The Brilliant Sarah Murray writes a letter to parents, helping parents consider the potential support that key staff in a sporting environment can offer. Sarah has over 13 years experience working in professional sport, 9 years of which she spent at a premier league football club leading the performance psychology support club wide. She has worked with both individual athletes and teams including the ECB, various professional golfers, England Athletics AASE programmes, England Lacrosse, Football Referees Association and Sport Coach UK.
Firstly, “congratulations and keep going!”. Within youth sport I am not sure that the value and power of the you, (the parent/guardian) is always recognised, beyond being the taxi, the bank, the landlord and the psychologist! So, I would like to say thank you, without you we do not have youth sport, we do not have academies, development squads and the like.
My story begins as a young (ish) sport psychologist working with youth athletes, it soon appeared that I had a bias towards working with parents of athletes, probably due to a teaching background and recognising what a tough role being a sport parent is.
My personal experience of the impact a sport psychologist can have goes beyond simply 1:1 work with the athlete. The key stakeholders in a young persons development are often yourselves and the coaches being the people they see most of, spend most time with. Upon my first few months within an elite environment (many years ago) I quickly picked up on the narrative of “dealing with” parents in the system rather than “working with” parents in the system. To bring parents into the conversation we must invite them to be part of the system, this serves to maximally benefit the child athlete surely?
By bringing you into the conversation it allows for better relationships to be built between sport staff and parents, whose interests usually align, although at times we can forget that both parties want the best for the child within that sport, both seek to support and develop wherever their journey may take them.
So what can we do within youth sport to further acknowledge the value and voice of the parents?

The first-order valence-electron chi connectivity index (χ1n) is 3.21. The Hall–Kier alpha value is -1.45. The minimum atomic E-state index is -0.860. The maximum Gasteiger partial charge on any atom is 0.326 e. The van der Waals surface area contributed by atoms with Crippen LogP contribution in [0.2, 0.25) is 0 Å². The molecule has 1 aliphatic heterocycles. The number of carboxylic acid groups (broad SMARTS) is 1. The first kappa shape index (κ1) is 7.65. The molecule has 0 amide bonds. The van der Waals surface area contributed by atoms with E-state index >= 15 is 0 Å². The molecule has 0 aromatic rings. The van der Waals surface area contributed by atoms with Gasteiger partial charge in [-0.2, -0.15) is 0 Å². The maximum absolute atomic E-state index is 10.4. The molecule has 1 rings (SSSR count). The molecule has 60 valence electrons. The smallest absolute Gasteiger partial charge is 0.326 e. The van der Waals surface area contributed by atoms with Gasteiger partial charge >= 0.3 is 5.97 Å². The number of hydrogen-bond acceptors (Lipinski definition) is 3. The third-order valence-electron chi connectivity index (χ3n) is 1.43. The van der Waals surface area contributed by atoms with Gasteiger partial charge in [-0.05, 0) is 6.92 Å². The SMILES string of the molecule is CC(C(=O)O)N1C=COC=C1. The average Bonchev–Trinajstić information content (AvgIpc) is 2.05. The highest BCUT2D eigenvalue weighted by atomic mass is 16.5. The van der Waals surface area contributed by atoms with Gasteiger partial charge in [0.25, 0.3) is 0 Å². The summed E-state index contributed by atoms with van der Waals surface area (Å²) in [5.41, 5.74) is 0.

My action was to set up a parents programme early on within my role at a category 1 football academy, programmes for parents are often facilitated by a Sport Psychologist who can provide an open space for working with parents and supporting them in their role in the system. I found myself loving the monthly opportunity to listen to parents experiences, they were always so open, sharing their challenges and connecting with each other. The space evolved over 7 years and became less of a workshop presentation of psychological topics and more of a transparent space to have conversations about how the parent’s journey was going. Many found it refreshing that the discussions were not always child focussed but often focussed on how the parent were feeling about their sport parent role and what the system can do to enhance their experience. A space to comment on the difficulties of having other children not in that sport, being a single parent, losing their own identity due to time spent in their child’s sporting world, keeping a job gong whilst balancing hundreds of spinning plates, trying to book holidays! to name a few topics.
The role of a sport psychologist in promoting the well-being and performance of a young athlete cannot be underestimated BUT the power of working alongside parents in this is huge.
Thanks again parents/guardians.
Sarah Murray (psychologist and sport parent supporter!)
Sarah Murray is a sport psychologist at ‘Performance Edge’. Sarah works with both elite and non elite teams and athletes and coaches to enhance performance and often develop understanding of performance. Her aim is to improve performance and facilitate positive change driven by the client’s individual needs. Sarah takes a person-centred approach that provides personal programmes of support enabling the performer to reach their potential and sustain positive performance changes.
LinkedIn: Sarah Murray